The 12 countries involved in the haggling over a Pacific free trade agreement are narrowing their differences on intellectual property rights, one of the issues blocking the conclusion of the pact, Akira Amari, minister in charge of the Trans-Pacific Partnership negotiations, said Tuesday.
“There has been confrontations between emerging and developed economies in the area of intellectual property, but things are moving forward considerably,” Amari said.
“But I am aware that we have yet to reach an agreement” on the issue, Amari told reporters.
Emerging economies in Asia, such as Malaysia and Vietnam, have been at odds with the United States on intellectual property rights, which covers such issues as patents for new medicines and copyrights.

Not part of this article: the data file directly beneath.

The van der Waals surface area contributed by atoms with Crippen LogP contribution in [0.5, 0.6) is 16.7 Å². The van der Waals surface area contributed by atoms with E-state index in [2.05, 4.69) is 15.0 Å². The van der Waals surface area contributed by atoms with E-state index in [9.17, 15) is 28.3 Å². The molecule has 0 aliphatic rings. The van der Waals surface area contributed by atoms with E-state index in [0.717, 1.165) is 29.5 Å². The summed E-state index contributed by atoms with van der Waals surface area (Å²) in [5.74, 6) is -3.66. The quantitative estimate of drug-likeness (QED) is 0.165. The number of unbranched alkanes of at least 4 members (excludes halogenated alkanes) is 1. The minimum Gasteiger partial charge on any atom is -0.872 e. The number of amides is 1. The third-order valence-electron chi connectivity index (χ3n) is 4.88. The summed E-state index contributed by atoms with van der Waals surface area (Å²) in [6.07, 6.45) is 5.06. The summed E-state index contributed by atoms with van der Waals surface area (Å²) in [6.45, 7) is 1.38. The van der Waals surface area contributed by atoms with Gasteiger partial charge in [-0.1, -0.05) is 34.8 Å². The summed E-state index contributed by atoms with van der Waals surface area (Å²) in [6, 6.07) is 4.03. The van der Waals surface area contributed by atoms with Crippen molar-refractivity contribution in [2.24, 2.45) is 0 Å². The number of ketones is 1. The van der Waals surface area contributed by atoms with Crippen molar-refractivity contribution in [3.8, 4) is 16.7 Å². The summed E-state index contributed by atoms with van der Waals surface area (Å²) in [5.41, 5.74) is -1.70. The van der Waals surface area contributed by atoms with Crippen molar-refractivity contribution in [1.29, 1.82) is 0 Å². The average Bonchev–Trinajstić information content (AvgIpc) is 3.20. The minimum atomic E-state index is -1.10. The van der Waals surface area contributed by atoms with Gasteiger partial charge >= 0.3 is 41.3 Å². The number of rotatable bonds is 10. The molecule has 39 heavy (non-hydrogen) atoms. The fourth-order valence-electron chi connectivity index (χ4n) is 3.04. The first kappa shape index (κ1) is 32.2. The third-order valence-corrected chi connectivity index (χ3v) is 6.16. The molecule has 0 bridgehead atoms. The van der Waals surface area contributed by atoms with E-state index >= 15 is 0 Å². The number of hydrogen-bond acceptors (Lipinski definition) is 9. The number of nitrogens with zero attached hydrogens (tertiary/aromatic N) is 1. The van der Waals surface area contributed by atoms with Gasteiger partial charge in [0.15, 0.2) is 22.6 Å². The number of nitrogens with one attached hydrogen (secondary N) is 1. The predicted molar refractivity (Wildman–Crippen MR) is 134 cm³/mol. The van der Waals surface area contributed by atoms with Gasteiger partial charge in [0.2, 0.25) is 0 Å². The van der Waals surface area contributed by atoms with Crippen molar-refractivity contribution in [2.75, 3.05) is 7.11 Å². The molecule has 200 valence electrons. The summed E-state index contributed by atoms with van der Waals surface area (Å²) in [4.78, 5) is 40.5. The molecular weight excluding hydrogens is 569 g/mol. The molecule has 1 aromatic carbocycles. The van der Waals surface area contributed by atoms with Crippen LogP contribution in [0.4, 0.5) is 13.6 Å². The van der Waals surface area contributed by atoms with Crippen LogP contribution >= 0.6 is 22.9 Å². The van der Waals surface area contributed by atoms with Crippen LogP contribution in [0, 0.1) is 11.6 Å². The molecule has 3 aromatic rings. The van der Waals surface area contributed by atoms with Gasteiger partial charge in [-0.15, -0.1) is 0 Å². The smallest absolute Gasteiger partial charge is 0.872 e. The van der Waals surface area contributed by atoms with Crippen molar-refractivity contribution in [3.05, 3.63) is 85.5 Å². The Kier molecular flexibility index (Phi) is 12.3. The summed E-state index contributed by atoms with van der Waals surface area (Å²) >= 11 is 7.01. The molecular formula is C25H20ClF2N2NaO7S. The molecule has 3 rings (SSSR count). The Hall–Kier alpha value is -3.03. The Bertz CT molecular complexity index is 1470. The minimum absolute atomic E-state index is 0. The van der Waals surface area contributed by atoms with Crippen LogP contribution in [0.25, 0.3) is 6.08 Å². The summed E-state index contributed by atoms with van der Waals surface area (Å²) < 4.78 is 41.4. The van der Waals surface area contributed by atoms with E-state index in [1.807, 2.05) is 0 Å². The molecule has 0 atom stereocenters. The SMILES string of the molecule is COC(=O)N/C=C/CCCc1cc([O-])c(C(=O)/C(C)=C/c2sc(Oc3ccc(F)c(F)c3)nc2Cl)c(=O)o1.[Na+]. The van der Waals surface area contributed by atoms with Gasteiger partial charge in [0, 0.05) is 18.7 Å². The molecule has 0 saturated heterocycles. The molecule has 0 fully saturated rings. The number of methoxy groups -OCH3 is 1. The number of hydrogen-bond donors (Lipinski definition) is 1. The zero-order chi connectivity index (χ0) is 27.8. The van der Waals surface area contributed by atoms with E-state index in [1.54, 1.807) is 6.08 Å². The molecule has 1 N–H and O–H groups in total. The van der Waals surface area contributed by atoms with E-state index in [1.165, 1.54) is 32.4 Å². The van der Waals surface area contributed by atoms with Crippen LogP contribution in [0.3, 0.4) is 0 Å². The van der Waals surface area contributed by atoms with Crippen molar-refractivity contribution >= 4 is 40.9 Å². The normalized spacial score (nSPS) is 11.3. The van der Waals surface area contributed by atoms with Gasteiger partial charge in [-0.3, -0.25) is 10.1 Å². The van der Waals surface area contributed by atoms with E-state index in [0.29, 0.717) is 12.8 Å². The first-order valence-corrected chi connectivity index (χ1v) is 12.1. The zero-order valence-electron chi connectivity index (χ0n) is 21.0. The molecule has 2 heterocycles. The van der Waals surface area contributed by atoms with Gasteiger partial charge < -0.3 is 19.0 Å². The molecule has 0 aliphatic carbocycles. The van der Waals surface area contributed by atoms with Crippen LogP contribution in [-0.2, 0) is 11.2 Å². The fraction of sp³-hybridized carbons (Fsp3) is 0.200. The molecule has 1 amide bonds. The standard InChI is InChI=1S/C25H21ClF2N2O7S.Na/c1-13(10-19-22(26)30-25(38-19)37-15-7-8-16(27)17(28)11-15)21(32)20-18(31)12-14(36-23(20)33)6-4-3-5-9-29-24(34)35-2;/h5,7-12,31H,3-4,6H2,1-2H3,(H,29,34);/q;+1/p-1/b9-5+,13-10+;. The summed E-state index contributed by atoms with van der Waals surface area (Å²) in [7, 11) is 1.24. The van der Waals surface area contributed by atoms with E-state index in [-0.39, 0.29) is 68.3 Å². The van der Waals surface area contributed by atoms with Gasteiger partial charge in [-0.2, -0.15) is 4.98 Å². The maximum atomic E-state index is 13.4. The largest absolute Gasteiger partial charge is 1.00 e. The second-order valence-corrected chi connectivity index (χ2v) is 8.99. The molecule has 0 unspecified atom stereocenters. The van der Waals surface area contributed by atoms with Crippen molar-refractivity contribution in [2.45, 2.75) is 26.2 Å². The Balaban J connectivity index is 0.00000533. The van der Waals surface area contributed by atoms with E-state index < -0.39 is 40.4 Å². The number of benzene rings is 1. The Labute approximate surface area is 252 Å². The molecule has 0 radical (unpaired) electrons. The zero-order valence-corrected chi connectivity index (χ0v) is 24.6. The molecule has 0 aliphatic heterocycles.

Chief negotiators from Japan, the United States and the 10 other participating countries are discussing these and other issues at their four-day meeting in Vietnam through Thursday, which will be followed by a ministerial gathering in Singapore on May 19 and 20.
The latest round comes after Japan and the United States, the biggest economies in the TPP, moved closer over the issue of market access for farm products and automobiles after a summit between Prime Minister Shinzo Abe and U.S. President Barack Obama in April.
Although some progress has been seen recently, other thorny issues, such as the environment and the reform of state-owned firms, have yet to be resolved.
Amari said the ministers will start off “assessing the current situation” at the upcoming ministerial gathering.